QUESTIONS were asked. There was Thomas Tallis’ song, “Why fum’th in fight?” There were lots in Andrew Ford’s “Waiting for the Barbarians”, like “[Why do] politicians sit there and do nothing?” Handel’s question, “Why do the nations so furiously rage together?” was posed. And they all were linked across six centuries.
Thomas Tallis’ song got a very finely controlled, tuned and balanced rendition by The Song Company, The Australian Voices and Luminescence Chamber Singers, singing a capella and very ably conducted by the Song Company’s artistic director, Antony Pitts.
It was so good it morphed seamlessly from 16th century Tallis to Ford’s complex and at times atonal song, an early 20th century Greek poem about the people capitulating to the barbarians, translated, modernised, and set to 21st century music.
Then another piece by Ford – “The Unquiet Grave”, based on an English folk song and scored for solo viola (Florian Peelman) and orchestra. Florian’s father, Roland conducted with extraordinary control, his marionette-like arms drawing out every nuance with flamboyant definition. The orchestra responded to his every intricacy, creating some amazing sounds.
Florian, as soloist, gave a highly-nuanced interpretation, especially in the intriguing passage involving very light fingering and micro-tremolo bowing through a subtle diminuendo to almost no sound and then a crescendo.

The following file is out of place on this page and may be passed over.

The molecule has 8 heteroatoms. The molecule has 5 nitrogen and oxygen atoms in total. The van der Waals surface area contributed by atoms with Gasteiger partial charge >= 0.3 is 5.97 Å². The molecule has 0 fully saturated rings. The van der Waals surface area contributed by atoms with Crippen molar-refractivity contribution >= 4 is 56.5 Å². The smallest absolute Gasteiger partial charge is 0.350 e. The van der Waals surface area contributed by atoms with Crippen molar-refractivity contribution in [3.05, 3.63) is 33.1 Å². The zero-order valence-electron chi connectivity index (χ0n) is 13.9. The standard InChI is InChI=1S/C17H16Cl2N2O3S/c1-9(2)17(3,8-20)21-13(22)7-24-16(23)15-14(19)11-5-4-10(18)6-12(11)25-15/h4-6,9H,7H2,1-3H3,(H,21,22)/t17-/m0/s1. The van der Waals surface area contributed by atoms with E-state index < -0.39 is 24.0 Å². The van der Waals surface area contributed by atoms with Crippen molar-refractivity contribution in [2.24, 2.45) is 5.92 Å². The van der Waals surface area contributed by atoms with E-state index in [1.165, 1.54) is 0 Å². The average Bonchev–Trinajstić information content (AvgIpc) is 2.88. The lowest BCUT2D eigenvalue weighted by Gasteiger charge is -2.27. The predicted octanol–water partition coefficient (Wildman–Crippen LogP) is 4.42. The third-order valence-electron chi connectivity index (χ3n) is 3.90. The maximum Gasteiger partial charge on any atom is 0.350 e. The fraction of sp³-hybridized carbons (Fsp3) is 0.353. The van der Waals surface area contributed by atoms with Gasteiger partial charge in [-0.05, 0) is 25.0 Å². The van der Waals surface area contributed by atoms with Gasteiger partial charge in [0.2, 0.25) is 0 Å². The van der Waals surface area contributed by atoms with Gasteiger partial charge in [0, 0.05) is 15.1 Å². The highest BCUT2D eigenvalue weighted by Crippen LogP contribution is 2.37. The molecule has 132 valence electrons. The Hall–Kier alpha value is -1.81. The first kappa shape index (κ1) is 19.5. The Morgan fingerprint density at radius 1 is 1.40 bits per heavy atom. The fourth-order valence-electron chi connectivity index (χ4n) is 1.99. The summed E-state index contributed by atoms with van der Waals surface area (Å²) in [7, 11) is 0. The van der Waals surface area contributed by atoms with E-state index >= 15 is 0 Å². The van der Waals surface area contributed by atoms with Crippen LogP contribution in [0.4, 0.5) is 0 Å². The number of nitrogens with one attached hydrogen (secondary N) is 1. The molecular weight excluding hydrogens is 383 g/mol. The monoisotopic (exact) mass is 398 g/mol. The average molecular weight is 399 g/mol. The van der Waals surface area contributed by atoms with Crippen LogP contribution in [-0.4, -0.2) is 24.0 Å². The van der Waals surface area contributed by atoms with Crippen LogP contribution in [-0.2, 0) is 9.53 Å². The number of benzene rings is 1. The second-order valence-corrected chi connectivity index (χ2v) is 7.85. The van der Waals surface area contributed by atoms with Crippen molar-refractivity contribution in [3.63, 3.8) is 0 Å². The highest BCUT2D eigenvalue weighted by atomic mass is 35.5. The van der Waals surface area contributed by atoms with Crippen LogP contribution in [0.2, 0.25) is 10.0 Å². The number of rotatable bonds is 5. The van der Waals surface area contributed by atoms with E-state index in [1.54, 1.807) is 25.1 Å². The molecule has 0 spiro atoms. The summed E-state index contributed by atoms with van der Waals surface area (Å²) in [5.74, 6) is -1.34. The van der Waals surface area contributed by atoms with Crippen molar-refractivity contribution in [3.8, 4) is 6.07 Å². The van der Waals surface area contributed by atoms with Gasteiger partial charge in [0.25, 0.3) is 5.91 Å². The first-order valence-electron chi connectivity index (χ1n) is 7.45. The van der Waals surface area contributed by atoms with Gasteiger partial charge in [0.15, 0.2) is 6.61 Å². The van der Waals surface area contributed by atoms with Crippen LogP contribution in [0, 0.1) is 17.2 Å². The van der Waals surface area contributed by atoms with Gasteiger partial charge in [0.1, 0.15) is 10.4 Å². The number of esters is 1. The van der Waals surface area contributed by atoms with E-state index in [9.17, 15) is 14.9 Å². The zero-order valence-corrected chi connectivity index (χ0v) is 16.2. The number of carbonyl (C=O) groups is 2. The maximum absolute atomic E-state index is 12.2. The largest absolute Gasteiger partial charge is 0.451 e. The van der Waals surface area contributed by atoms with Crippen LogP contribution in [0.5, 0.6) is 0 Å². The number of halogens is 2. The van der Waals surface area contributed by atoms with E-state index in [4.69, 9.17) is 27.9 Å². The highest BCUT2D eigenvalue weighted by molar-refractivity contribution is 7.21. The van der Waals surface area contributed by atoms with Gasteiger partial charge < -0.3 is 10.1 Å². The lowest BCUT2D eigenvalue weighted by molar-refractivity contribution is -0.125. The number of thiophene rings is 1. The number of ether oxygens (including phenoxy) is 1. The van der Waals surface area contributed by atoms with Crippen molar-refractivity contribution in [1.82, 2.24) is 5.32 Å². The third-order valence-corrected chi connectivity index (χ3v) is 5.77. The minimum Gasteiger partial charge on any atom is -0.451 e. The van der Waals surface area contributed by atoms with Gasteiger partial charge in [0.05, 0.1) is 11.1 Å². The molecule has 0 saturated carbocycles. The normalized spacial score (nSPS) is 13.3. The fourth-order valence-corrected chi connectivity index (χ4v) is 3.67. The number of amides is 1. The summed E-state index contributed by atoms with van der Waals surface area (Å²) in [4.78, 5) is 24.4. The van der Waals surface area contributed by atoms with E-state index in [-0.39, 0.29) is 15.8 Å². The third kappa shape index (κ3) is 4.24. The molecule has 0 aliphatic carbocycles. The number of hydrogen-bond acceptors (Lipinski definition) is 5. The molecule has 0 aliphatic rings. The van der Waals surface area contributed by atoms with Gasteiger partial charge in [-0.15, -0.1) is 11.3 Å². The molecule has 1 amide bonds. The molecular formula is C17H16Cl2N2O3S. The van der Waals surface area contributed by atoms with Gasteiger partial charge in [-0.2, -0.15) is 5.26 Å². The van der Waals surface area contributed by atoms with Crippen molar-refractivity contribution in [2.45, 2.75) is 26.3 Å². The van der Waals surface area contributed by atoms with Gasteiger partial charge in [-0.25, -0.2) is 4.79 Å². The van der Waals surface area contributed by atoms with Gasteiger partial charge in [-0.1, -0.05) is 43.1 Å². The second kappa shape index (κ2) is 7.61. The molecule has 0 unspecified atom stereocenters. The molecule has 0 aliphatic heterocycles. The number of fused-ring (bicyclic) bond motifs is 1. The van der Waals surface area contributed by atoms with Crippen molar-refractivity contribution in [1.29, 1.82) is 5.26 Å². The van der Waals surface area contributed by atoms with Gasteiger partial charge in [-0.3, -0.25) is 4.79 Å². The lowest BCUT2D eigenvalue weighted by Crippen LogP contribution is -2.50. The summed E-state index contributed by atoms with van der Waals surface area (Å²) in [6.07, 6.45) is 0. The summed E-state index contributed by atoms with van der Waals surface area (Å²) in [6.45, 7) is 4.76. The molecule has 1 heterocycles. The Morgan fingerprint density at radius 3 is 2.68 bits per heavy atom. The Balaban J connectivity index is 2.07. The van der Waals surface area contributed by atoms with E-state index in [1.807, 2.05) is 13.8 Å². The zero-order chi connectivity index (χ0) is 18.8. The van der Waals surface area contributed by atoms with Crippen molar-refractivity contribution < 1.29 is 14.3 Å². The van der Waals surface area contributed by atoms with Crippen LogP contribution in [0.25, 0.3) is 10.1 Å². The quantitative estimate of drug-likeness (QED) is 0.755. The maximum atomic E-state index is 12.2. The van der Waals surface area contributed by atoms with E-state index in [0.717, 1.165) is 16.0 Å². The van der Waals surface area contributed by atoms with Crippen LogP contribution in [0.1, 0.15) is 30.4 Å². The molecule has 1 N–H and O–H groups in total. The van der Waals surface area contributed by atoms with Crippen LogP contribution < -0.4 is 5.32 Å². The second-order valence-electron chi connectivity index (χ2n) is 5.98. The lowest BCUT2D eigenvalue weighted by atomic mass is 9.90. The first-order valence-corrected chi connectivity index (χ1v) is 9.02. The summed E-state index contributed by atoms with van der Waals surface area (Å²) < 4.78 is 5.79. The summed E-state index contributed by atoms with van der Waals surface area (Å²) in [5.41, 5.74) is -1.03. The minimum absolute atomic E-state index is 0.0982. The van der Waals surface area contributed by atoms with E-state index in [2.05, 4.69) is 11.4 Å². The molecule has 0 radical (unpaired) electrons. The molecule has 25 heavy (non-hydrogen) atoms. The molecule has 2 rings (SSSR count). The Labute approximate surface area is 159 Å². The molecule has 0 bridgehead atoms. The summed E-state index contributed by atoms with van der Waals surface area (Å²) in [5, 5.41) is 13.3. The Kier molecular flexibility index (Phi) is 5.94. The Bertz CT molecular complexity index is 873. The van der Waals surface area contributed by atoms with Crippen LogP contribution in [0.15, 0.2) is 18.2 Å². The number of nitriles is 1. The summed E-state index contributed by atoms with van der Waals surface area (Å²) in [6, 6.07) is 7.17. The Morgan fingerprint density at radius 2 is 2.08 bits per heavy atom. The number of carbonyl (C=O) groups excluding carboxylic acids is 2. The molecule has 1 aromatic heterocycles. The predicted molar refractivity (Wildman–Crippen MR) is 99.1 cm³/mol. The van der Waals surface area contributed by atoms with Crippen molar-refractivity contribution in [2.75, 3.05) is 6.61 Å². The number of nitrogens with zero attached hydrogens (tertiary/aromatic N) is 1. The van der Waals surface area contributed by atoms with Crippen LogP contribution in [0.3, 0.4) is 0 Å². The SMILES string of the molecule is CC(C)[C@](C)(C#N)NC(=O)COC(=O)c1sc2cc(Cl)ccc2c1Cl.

The composer was very pleased with the performance.
Next was Roger Smalley’s “Footwork (A Birthday Tango)”, for string orchestra. A strong tango theme made way for a fantasy, with only subtle hints of the familiar tango rhythm, finally returning to the opening theme. Peelman was exceptional, producing free-flowing music from the orchestra, unimpeded by strictness, but governed by precision.
Another exceptional performance, again with string orchestra, was Ralph Vaughan Williams’ “Fantasia on a Theme by Thomas Tallis”, indeed the theme for the earlier song. Peelman drew out a beautifully warm sound, remaining faithful to the unique sound that Vaughan Williams’ music creates.
The second half was music of Handel, beginning with the aria “Why do the Nations” from “Messiah”. On period instruments, the small chamber orchestra provided excellent backing, under Peelman’s direction, for bass-baritone, Jeremy Kleeman.
Kleeman was superb, filling the space with assured, powerful singing, including beautifully controlled melismas.
Peelman then fronted the full orchestra and the Bach Akademie Australia choir for “Ode for the Birthday of Queen Anne”, a secular cantata, which Handel wrote when he was 28. Soloists were from the choir, and all sang with lovely tone and pitch. Some did not quite have the power to fill the hall, but did not detract from this splendid reading, which was a fitting end to a very enjoyable concert.